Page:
The pungent smell of raindrops in the dust after a long drought can make a Kenyan lyrical. There is a cacophony of mating sounds in the kraals of nomads where they live with their cattle. Sexually aroused donkeys keep the Samburu’s awake. It is raining heavily in Kenya; nature is reborn and every animal wants to reproduce. Six months ago, at the height of the drought crisis, three million Kenyans needed emergency aid.
Now birds chase after the fluttering termites. Fresh flowers smells on the wet earth. Children glide through the mud on their bare buttocks and try to catch the birds. “The world is laughing again”, says the young shepherd Lengai. “With drought, nature is silent, you cannot even hear goats and sheep from a distance anymore. Now they run and jump. Everyone is happy”.
For months nature on the savannah was in stand-by mode. With the earth pulverized, the top layer raged through the air like dust clouds. The landscape changed from green to yellow to grey. Except for a single goat and the few old people who stayed behind, the young Samburu warriors left with their cattle in search for the last pieces of grass, sometimes hundreds of miles away. Now they meet their relatives again for the first time in a year. They sing erotic songs about girls and talk about starting a family. In the times of drought, marriage is out of the question.
On the way from the lowlands to the highlands, a lorry that has been overturned by raging water lies in a riverbed. Hundreds of miles further on in agriculturally fertile areas, Tony makes a rain dance with his friend. “What a relief, I do not have to get up every morning at 4 o’clock to get water from the river”, he smiles. His friend turns mischievously with his hips. “I feel that I want sex,” he giggles. With mud stuck to their boots, women and children with spades on their shoulders walk to the fields while frogs are quacking.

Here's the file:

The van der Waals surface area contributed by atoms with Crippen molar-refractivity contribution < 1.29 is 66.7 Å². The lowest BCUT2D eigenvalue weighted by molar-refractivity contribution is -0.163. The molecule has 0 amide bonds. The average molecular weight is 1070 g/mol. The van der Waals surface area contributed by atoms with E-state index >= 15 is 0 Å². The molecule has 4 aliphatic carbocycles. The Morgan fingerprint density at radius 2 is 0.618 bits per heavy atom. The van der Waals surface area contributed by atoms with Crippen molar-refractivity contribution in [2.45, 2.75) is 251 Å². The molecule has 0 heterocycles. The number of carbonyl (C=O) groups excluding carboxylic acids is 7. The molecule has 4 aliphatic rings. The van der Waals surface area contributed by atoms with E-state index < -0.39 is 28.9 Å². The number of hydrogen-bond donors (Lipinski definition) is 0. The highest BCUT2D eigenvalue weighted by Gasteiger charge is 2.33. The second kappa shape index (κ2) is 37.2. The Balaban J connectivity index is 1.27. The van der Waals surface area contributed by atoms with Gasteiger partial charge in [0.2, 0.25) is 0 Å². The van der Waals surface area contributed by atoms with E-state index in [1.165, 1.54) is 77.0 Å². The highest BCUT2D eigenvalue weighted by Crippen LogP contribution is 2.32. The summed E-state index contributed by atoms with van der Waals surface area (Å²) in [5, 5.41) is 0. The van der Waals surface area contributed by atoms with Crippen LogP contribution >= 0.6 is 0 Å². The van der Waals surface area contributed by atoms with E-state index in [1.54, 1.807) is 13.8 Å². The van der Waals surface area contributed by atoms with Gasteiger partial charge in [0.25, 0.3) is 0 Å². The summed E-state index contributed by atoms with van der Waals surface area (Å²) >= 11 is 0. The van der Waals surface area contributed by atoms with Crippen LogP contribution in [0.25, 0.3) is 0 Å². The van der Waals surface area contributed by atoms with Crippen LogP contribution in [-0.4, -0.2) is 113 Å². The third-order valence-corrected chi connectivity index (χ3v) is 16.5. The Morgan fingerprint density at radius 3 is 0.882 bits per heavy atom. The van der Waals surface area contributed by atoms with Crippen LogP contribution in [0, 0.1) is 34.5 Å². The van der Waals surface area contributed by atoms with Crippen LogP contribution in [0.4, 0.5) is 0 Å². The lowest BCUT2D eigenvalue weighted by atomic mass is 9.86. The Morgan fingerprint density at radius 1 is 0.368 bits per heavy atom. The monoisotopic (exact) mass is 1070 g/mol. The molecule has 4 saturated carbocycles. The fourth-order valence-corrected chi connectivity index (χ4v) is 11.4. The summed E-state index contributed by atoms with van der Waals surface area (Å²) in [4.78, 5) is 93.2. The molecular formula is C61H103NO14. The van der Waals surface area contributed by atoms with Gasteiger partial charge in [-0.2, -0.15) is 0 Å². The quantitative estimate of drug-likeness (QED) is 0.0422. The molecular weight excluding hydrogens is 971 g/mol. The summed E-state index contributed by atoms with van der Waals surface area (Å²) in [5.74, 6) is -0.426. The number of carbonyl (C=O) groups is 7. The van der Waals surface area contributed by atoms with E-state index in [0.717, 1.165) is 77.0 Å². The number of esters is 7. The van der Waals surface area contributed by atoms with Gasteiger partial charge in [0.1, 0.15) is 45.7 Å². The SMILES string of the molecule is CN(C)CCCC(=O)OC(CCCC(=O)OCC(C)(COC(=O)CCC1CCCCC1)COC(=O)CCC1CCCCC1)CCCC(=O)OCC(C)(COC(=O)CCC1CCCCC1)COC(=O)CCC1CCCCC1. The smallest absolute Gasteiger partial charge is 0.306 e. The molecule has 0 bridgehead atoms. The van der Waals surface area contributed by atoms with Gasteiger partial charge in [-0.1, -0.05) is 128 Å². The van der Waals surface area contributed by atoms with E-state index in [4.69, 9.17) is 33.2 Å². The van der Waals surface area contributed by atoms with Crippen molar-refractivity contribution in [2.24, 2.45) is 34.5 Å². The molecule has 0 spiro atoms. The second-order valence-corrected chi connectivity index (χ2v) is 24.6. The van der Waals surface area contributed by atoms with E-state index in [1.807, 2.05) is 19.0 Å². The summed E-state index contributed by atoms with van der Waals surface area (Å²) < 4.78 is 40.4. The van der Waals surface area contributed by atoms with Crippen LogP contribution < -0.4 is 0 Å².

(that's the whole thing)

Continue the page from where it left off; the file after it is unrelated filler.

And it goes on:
The mud here holds even the strongest off-road vehicles. Yet for months the ground cracked under our feet with dead leaves protecting the loosening earth from devilish winds. Until all the bushes had shrivelled, the forest turned into a collection of poles, the few remaining leaves hanging vertically downwards, towards a concrete soil like cement. Without the clapping of the crickets, it was dead quiet in the evening.
Rain is liberating. Once again escaped from starvation. Climate change makes life more difficult. Where a nomad used to know almost exactly in which week the rainy season would start, now the unpredictable weather constantly gives surprises. Thousands of cows died in the sandy northern part of Kenya in the last few months. In search of grass thousands of nomadic warriors in the Laikipia region drove their cattle through the fences of the large-scale farms, which led to battle with the deployed army. In the Turkana district, thousands of nomads and their livestock got stranded on vegetable gardens set up by relief workers, the space has simply become too small for their age-old lifestyle.
On the way to Nairobi the trails of plastic waste along the motorways have disappeared, overgrown with lush greenery. Cities suffer from the erratic climate too. In the capital Nairobi, the drinking water was rationed a year ago. If people have to spend days, weeks without water, you will notice the unpleasant body odours on the streets and in the shops. Washing becomes a luxury, putting on clean clothes is a highlight to look forward to.
But now that crisis is over. The filthy black skies is the most beautiful news from Kenya this year.
This article first appeared in NRC Handelsblad on 15-11-2017
Pictures Koert Lindijer